Musk’s various enterprises have made major technological breakthroughs. Yet, these businesses remain unprofitable, and their financial futures look progressively less sure.

An Empire of Debt

The reality underpinning Elon Musk’s ventures is that they aren’t making money. That’s a problem, because, as visionary and innovative an individual or company may be, the private sector is driven by financial performance.

So far, Musk has gotten away with a lot. He has taken on massive personal loans to finance moonshot projects, and his various businesses likewise have extensive debt burdens. Despite that, his companies are still darlings of the capital markets. Take Tesla, for example. It is a company that has a freakishly high forward-sales multiple, despite never having seen a profit. AND forward projections of earnings only getting worse in the next few years.

Tesla also has significant debt issues, which are, right now, being danced around by Musk and his team. He is working feverishly to find the cash he needs to cover short-term financing. He will likely find a workaround this time around, but the fundamental economic reality of the business is not changing any time soon: While Tesla was fantastically innovative and has succeeded in galvanizing new interest in electric cars, competition will only get fiercer from incumbents and new entrants. Being an industry leader with big losses right now, the last thing you should want to hear is that competitors are going to muscle in to make life even harder.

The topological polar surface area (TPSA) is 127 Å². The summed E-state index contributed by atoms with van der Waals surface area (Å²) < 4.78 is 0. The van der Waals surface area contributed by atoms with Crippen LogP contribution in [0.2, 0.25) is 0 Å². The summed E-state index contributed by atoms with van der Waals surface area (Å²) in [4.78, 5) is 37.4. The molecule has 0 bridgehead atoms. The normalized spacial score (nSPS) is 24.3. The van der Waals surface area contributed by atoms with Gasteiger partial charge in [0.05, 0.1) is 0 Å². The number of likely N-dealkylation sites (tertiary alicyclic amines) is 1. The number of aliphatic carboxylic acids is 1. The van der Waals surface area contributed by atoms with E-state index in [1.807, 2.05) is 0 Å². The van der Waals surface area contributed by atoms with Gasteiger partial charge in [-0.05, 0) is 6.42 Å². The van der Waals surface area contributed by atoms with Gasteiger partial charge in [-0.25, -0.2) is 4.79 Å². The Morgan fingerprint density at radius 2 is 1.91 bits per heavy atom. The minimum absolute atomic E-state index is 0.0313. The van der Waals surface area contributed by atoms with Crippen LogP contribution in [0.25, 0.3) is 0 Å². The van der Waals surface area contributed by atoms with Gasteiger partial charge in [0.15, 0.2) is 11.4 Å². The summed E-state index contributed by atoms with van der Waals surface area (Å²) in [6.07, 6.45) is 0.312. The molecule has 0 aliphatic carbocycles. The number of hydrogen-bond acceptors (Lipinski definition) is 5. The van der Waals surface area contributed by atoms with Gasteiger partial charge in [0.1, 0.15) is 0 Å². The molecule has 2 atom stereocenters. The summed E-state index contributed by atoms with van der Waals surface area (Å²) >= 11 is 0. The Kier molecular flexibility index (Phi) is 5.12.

Yet, people continue to believe in Elon Musk and his companies. He has built an image in the Valley, and with investors at large of being a sort of super genius. And he has succeeded in leveraging that carefully cultivated reputation to support his ventures. The problem is that, no matter how good the dancer, the music always stops eventually.

When the Music Stops

The cracks are already starting to show in the Musk empire. The recent cash crunch at Tesla is just one example. A company that makes home solar panels, SolarCity (by his brother), is also a major liability. Musk’s most recent financial gambit, prior to the crisis with the Falcon-9, was to try to merge Tesla with SolarCity. Ostensibly this is to remove conflict of interest in future dealings (Musk is chairman of both companies).